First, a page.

RIM-174 Standard ERAM
The RIM-174 Standard Extended Range Active Missile (ERAM), or Standard Missile 6 (SM-6) is a missile in current production for the United States Navy. It was designed for extended range anti-air warfare (ER-AAW) purposes providing capability against fixed and rotary-wing aircraft, unmanned aerial vehicles, and anti-ship cruise missiles in flight, both over sea and land. The missile uses the airframe of the earlier SM-2ER Block IV (RIM-156A) missile, adding the active radar homing seeker from the AIM-120C AMRAAM in place of the semi-active seeker of the previous design. This will improve the capability of the Standard missile against highly agile targets, and targets beyond the effective range of the launching vessels' target illumination radars. Initial operating capability was planned for 2013 and has been successfully achieved on November 27, 2013. The SM-6 is not meant to replace the SM-2 series of missiles, alongside which it will serve, but does give extended range and increased firepower.
The Standard ERAM is a two-stage missile with a booster stage and a second stage. It is similar in appearance to the RIM-156A Standard missile. The radar seeker is an enlarged version adapted from the AIM-120C AMRAAM seeker (13.5 inches versus 7 inches).
The missile may be employed in a number of modes: inertial guided to target with terminal acquisition using active radar seeker, semi-active radar homing all the way, or an over the horizon shot with Cooperative Engagement Capability. The missile is also capable of terminal ballistic missile defense as a supplement to the Standard missile three (RIM-161).
Unlike other missiles of the Standard family, the Standard ERAM can be periodically tested and certified without removal from the VLS cell.
The SM-6 offers extended range over previous SM-2 series missiles, primarily being able to intercept very high altitude or sea-skimming anti-ship missiles; the missile is also slated to perform terminal phase ballistic missile defense. It can discriminate targets using its dual-mode seeker, with the semi-active seeker relying on a ship-based illuminator to highlight the target, and the active seeker having the missile itself send out an electromagnetic signal; the active seeker has the ability to detect a land-based cruise missile amid ground features, even from behind a mountain. The multi-mission SM-6 is engineered with the aerodynamics of an SM-2, the propulsion booster stack of the SM-3, and the front end configuration of the AMRAAM.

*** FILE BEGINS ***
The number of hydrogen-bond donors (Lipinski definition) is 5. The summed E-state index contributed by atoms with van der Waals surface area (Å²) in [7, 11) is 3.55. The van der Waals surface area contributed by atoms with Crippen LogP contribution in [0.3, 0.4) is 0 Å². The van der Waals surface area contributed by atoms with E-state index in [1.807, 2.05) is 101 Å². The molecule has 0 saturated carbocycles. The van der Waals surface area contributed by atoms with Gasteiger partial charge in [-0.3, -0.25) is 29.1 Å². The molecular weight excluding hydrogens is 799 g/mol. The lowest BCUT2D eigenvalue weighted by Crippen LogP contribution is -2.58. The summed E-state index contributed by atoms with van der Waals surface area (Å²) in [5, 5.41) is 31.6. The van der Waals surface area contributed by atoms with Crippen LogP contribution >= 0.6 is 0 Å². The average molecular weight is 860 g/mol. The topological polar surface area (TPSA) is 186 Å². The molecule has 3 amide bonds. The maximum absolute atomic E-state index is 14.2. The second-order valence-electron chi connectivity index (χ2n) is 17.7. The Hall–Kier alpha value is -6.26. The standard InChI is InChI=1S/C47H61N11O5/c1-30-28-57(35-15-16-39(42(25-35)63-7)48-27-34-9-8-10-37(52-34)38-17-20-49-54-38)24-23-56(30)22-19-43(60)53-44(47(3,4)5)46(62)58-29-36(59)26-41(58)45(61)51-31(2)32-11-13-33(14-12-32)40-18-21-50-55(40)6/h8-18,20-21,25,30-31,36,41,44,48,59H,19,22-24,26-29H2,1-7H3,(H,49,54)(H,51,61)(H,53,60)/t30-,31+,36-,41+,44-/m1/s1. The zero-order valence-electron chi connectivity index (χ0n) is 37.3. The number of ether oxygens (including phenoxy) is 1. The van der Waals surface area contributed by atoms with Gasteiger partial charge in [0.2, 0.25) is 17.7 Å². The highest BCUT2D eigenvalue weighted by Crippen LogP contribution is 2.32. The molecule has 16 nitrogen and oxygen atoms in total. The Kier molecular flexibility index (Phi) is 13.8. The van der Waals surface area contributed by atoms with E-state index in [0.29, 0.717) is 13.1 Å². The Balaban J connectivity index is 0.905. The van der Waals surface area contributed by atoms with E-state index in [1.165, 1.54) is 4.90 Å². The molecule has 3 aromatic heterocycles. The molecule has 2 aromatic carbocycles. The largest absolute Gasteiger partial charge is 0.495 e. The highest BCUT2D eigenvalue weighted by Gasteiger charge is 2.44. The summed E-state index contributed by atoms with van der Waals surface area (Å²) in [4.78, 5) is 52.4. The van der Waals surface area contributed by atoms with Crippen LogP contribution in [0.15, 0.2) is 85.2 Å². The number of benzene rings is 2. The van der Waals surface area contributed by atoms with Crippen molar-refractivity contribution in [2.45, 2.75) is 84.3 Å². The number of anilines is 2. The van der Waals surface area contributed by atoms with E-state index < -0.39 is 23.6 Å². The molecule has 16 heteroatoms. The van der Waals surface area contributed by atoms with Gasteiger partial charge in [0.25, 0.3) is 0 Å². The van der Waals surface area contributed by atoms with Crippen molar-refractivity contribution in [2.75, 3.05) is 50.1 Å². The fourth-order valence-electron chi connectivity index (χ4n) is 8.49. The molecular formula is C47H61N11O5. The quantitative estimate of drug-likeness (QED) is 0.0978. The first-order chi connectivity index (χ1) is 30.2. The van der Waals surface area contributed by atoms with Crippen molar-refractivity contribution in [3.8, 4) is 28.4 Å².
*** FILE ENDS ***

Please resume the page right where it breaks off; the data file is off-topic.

Raytheon entered a contract in 2004 to develop this missile for the United States Navy, after the cancellation of the Standard missile two extended range block IVA (RIM-156B). Development started in 2005, followed by testing in 2007. The missile was officially designated RIM-174A in February 2008. Initial low rate production was authorized in 2009.
Raytheon received a $93 million contract to begin production of the RIM-174A in September 2009. The first low-rate production missile was delivered in March 2011. SM-6 was approved for full-rate production in May 2013 and the first full-production missile will be delivered in April 2015.
On October 3, 2013 Raytheon was awarded a contract for "89 Standard Missile-6 Block I all up rounds, spares, containers and services" by the U.S. Navy.
During exercises from 18-20 June 2014, USS John Paul Jones (DDG-53) fired four SM-6 missiles. One part of the exercise, designated NIFC-CA AS-02A, resulted in the longest surface-to-air engagement in naval history. The exact range of the intercept was not publically released.
On 14 August 2014, an SM-6 was test fired against a subsonic, low-altitude cruise missile target and successfully intercepted it over land. A key element of the test was to assess its ability to discern a slow-moving target among ground clutter.
On 24 October 2014, Raytheon announced that two SM-6 missiles intercepted anti-ship and cruise missile targets during "engage on remote" scenarios. A low-altitude, short-range supersonic GQM-163A and a low-altitude, medium-range subsonic BQM-74E were shot down by SM-6s fired from a guided-missile cruiser using targeting information provided by a guided-missile destroyer. Advanced warning and cueing from other ships allows the missile's over-the-horizon capability to be more greatly utilized so a single ship is able defend a larger area.
In May 2015, the SM-6 was moved from low-rate to full-rate production, significantly increasing production numbers and further reducing cost.
- Raytheon Missile Systems Standard Missile 6, Accessed February 10, 2011.
- Non-Standard: Navy SM-6 Kills Cruise Missiles Deep Inland - Breakingdefense.com, 19 August 2014
- Navy Missile Hits Subsonic Target Over Land - Defensetech.org, 20 August 2014
- Raytheon RIM-174 ERAM (SM-6), designation-systems.net, November 24, 2009.
- U.S. Navy Awards Raytheon $93 Million Contract for Standard Missile-6 Raytheon Media Center: Press Release, September 9, 2009. Accessed November 8, 2009.
- Raytheon Delivers First Standard Missile-6 to U.S. Navy Raytheon Media Center: Press Release, April 25, 2011. Accessed April 27, 2011.
- "Defense Acquisition Board approves Standard Missile-6 full-rate production". Raytheon Company. 22 May 2013.
- "GAO-13-294SP DEFENSE ACQUISITIONS Assessments of Selected Weapon Programs" (PDF). US Government Accountability Office. March 2013. pp. 123–4. Retrieved 26 May 2013.
- US Navy destroyer conducts longest ever surface-air engagement with new SM-6 missiles - Defense-Update.com, 28 June 2014
- SM-6 Goes Long - Strategypage.com, 10 July 2014
- Raytheon SM-6s Intercept Targets in ‘Engage on Remote’ Tests - Navyrecognition.com, 24 October 2014
- Raytheon's SM-6 Surface-to-Air Missile moves from low-rate to full-rate production - Navyrecognition.com, 6 May 2015